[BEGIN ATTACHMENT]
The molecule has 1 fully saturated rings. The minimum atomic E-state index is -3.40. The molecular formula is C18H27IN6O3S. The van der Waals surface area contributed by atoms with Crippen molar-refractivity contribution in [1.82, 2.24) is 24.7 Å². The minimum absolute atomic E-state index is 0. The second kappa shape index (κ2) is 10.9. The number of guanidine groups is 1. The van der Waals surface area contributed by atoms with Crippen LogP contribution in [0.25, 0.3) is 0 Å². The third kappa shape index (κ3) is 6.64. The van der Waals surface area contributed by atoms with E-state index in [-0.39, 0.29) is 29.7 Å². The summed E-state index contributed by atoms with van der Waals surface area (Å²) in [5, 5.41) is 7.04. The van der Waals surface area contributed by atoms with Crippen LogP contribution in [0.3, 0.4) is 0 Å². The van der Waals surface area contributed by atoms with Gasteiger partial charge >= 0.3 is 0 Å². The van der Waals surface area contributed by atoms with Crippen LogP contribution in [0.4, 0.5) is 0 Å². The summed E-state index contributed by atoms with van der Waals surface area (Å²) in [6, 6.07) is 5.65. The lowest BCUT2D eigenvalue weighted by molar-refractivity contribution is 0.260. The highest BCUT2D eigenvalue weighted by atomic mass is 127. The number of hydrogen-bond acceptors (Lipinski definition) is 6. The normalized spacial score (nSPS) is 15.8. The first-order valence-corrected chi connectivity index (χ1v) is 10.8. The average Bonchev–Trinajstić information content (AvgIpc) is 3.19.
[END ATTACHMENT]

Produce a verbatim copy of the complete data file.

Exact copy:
The molecule has 1 fully saturated rings. The minimum atomic E-state index is -3.40. The molecular formula is C18H27IN6O3S. The van der Waals surface area contributed by atoms with Crippen molar-refractivity contribution in [1.82, 2.24) is 24.7 Å². The minimum absolute atomic E-state index is 0. The second kappa shape index (κ2) is 10.9. The number of guanidine groups is 1. The van der Waals surface area contributed by atoms with Crippen LogP contribution in [0.25, 0.3) is 0 Å². The third kappa shape index (κ3) is 6.64. The van der Waals surface area contributed by atoms with E-state index in [-0.39, 0.29) is 29.7 Å². The summed E-state index contributed by atoms with van der Waals surface area (Å²) in [5, 5.41) is 7.04. The van der Waals surface area contributed by atoms with Crippen LogP contribution in [0.3, 0.4) is 0 Å². The van der Waals surface area contributed by atoms with Gasteiger partial charge >= 0.3 is 0 Å². The van der Waals surface area contributed by atoms with Crippen LogP contribution in [0.4, 0.5) is 0 Å². The summed E-state index contributed by atoms with van der Waals surface area (Å²) in [6, 6.07) is 5.65. The lowest BCUT2D eigenvalue weighted by molar-refractivity contribution is 0.260. The highest BCUT2D eigenvalue weighted by atomic mass is 127. The number of hydrogen-bond acceptors (Lipinski definition) is 6. The normalized spacial score (nSPS) is 15.8. The first-order valence-corrected chi connectivity index (χ1v) is 10.8. The average Bonchev–Trinajstić information content (AvgIpc) is 3.19.